There’s a strong possibility that humans are hardwired to see the negative side of life. And if you want any proof of that, just think about this: it often seems as if virtually everyone is complaining about something or another, and that they overlook the positive things in their life.
While it might not always seem like it, there are many reasons why we should all be grateful that we live in the 21st century, rather than at any other point in history. But let’s just focus on one reason: healthcare. This is infinitely better than it was in the past, and will continue to get better in the future.
But why is this the case? Why does healthcare seem to make giant leaps forward? We take a look at a few of the reasons below.
While the medical community can take much of the credit for improved health, perhaps the industry that can take the most credit for raising the standards of healthcare across the world is the plumbing industry. People used to get sick — and then ultimately — die because of complications related to things such as hygienic conditions and unclean water. These problems still exist, but they affect the smallest percentage of the world than at any point in history. Other raised standards, such as hand washing — especially among doctors — has made a huge difference, too.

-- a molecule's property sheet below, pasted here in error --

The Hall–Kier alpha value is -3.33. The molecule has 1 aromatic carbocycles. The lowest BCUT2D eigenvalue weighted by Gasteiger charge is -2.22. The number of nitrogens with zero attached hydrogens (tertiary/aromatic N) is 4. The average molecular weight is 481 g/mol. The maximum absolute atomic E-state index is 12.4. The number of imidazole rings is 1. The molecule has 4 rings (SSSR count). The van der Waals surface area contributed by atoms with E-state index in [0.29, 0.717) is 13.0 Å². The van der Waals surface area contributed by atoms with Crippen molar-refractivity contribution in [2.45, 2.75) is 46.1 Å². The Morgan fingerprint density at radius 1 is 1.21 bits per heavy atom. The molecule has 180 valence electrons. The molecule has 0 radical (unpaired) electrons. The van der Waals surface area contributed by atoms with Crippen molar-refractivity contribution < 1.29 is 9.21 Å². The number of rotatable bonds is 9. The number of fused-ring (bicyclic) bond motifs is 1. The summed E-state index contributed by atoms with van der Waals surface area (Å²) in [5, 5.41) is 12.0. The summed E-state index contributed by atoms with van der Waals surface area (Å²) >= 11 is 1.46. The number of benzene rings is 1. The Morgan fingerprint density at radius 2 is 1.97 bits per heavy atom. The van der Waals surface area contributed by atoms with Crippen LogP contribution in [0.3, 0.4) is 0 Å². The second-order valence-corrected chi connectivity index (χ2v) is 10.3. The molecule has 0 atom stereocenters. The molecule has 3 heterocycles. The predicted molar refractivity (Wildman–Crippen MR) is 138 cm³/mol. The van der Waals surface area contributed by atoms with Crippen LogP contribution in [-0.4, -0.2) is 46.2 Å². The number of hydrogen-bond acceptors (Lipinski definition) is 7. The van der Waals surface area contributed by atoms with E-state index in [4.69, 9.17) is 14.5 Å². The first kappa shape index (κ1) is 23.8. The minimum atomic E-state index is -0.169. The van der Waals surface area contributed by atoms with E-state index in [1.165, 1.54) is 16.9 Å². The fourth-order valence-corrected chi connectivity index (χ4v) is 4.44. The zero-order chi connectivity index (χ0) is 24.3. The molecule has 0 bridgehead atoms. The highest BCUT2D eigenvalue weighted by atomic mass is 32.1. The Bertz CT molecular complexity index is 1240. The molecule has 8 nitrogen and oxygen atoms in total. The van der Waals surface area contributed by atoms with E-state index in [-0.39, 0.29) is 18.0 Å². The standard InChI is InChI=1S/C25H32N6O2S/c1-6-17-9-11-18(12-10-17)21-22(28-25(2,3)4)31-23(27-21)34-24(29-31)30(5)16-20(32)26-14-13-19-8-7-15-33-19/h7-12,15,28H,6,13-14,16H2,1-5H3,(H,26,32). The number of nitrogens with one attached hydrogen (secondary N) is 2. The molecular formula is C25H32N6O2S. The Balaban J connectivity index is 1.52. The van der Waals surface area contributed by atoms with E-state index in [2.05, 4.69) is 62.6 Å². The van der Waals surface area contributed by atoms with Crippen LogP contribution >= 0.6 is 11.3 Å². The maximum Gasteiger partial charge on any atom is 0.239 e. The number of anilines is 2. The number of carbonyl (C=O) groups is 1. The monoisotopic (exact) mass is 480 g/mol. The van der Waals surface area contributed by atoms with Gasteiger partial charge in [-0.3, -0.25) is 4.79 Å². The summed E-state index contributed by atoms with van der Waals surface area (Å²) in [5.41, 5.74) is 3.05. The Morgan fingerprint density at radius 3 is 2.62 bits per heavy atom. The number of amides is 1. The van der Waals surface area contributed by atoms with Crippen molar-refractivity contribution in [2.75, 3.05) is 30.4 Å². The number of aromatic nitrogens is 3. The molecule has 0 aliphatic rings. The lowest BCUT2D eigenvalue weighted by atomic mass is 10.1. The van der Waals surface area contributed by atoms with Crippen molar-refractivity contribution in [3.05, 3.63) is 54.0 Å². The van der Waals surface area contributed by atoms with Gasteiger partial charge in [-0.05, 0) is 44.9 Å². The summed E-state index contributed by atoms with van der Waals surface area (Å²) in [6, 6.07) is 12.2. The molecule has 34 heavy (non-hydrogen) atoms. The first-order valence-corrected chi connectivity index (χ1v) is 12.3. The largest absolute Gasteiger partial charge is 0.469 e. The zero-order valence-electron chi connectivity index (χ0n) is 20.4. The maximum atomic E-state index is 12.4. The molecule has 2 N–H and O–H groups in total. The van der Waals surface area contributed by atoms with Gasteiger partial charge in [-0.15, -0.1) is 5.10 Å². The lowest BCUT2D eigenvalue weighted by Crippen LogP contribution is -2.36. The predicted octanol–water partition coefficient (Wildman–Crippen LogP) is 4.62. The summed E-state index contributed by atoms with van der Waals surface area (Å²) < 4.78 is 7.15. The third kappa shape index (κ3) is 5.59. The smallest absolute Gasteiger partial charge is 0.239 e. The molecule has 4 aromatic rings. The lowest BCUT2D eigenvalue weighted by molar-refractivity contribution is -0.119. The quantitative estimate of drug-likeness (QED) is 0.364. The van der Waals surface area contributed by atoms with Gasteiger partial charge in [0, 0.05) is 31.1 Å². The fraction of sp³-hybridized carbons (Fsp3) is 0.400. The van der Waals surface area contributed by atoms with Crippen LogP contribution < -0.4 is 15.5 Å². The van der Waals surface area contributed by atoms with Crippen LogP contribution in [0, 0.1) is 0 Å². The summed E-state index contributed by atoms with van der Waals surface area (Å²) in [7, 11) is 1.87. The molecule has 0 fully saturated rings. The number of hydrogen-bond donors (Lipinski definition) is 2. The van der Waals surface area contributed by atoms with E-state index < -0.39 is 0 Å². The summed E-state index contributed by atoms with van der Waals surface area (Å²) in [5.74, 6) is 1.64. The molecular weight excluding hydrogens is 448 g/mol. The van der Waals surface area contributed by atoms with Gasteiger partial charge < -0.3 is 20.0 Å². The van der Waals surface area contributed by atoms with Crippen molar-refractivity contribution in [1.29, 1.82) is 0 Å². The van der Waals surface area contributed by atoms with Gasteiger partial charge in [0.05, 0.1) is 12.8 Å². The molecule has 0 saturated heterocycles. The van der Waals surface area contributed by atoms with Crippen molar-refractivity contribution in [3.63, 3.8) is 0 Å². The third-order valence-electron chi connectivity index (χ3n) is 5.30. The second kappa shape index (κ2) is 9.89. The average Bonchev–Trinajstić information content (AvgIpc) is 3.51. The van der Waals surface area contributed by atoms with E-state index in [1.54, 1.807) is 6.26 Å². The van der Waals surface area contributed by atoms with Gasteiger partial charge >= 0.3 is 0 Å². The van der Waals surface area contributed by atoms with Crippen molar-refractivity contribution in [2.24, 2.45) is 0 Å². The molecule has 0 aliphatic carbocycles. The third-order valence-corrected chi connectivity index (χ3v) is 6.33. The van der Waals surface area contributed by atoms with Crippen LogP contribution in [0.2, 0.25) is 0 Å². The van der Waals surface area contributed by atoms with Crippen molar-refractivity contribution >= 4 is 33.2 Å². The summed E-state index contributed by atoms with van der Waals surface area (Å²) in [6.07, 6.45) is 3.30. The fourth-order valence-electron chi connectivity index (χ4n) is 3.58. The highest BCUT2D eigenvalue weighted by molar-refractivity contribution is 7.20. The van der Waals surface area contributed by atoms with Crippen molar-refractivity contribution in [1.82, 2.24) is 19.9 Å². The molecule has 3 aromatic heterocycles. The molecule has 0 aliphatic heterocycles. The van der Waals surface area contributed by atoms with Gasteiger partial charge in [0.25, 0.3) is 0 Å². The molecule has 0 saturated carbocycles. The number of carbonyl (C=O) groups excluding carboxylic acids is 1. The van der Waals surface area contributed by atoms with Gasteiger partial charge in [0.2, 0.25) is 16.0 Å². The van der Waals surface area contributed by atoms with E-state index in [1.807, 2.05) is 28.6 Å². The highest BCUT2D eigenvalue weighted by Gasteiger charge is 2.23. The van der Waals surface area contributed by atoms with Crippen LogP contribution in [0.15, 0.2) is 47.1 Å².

Though people seem to think, for various reasons, that people are less intelligent than in times gone by, this actually isn’t the case. Studies have shown that each generation is more intelligent than the one that came before it. Combine that fact with increasingly advanced technology, and you have a climate that is a breeding ground for outstanding research. Today, researchers are using things like Patient-Derived Xenografts and stem cells to push their studies further and further, frequently with outstanding results. With the internet allowing easier sharing of results and data, researchers are able to collaborate better, too.
The internet has touched virtually every aspect of our lives, and that includes the medical side of things. Internet and technology in general have lead to significant advancements in the medical community, and also on an individual basis, too. There are AI programs in development that’ll take just seconds to diagnose complicated medical issues, compared with hours, days, and weeks using just the human brain. On an individual level, more people than ever are wearing wearable tech that helps them to stay informed of various aspects of their health.
Good Things, Bad Things
Finally, perhaps the biggest reason why healthcare continues to improve is that we know more and more about the things that are good and bad for our health. The communication age has made it easier than ever to learn that smoking, say, is bad for us, and that eating healthy is good for us. These things might seem obvious to us now, but there were times when they were not — and we should be thankful for it.